Well, this could be interesting: veteran arthouse filmmaker Wim Wenders (Wings of Desire, The Buena Vista Social Club) was allowed unprecedented access to Pope Francis I in order to construct what is being described not as a biographical documentary, but a personal journey with the Pope. The key idea behind Pope Francis – A Man of His Word, we’re told, is “…to present his work of reform and his answers to today’s global questions from death, social justice, immigration, ecology, wealth inequality, materialism, and the role of the family.”
So, how cynical are we feeling? On the one hand, Francis I is unarguably the most reform-minded Pope the church has seen in a long time, and a look at how he performs his papal duties in a rapidly changing and increasingly secular world should be fascinating. On the other, this film is a co-production with the Vatican, who might be keen for a little positive publicity given recent events – we probably shouldn’t expect too many hard questions being asked. Indeed, according to the presser, the film spends a lot of time on Francis’s “…deep concern for the poor, his involvement in environmental issues and social justice, and his call for peace in areas of conflict and between world religions.” He takes questions from people from all walks of life – “…farmers and workers, refugees, children and the elderly, prison inmates, and those who live in favelas and migrant camps…” – but it’s doubtful if any of those questions are along the lines of “So, what’s the story with George Pell?”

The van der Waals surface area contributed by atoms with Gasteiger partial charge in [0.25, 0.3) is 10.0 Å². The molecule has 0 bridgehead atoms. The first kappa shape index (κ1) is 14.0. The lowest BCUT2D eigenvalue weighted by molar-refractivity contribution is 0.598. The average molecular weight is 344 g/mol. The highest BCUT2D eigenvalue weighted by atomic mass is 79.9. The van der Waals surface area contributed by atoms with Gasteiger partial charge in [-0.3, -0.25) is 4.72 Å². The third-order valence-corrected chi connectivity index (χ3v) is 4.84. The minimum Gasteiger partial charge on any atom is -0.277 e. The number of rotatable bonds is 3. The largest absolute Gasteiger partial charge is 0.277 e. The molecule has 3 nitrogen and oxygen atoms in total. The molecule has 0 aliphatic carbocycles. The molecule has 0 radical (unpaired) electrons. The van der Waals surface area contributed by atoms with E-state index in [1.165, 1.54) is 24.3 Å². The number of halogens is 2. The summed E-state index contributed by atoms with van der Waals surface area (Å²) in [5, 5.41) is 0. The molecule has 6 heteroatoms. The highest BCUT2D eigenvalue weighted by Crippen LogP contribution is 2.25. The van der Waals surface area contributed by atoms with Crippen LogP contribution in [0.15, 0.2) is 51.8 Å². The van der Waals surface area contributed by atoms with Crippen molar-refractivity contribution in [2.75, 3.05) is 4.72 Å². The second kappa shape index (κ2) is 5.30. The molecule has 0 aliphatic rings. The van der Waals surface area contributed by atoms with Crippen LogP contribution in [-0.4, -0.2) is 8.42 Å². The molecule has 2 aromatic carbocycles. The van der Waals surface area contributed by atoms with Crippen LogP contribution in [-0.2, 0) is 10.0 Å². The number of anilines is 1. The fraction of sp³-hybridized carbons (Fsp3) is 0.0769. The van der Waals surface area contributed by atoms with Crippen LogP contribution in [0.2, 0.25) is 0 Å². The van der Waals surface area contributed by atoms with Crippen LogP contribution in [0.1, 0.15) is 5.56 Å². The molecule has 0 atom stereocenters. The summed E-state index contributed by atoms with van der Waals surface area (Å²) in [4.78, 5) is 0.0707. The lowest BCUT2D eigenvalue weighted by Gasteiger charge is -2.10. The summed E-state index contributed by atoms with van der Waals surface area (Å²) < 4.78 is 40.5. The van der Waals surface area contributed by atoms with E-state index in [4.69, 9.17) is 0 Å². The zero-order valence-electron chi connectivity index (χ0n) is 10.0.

Still, this should be an arresting look at a major religious figure in a time of immense social, spiritual, and geopolitical change. Expect Pope Francis – A Man of His Word in Australian cinemas later this year.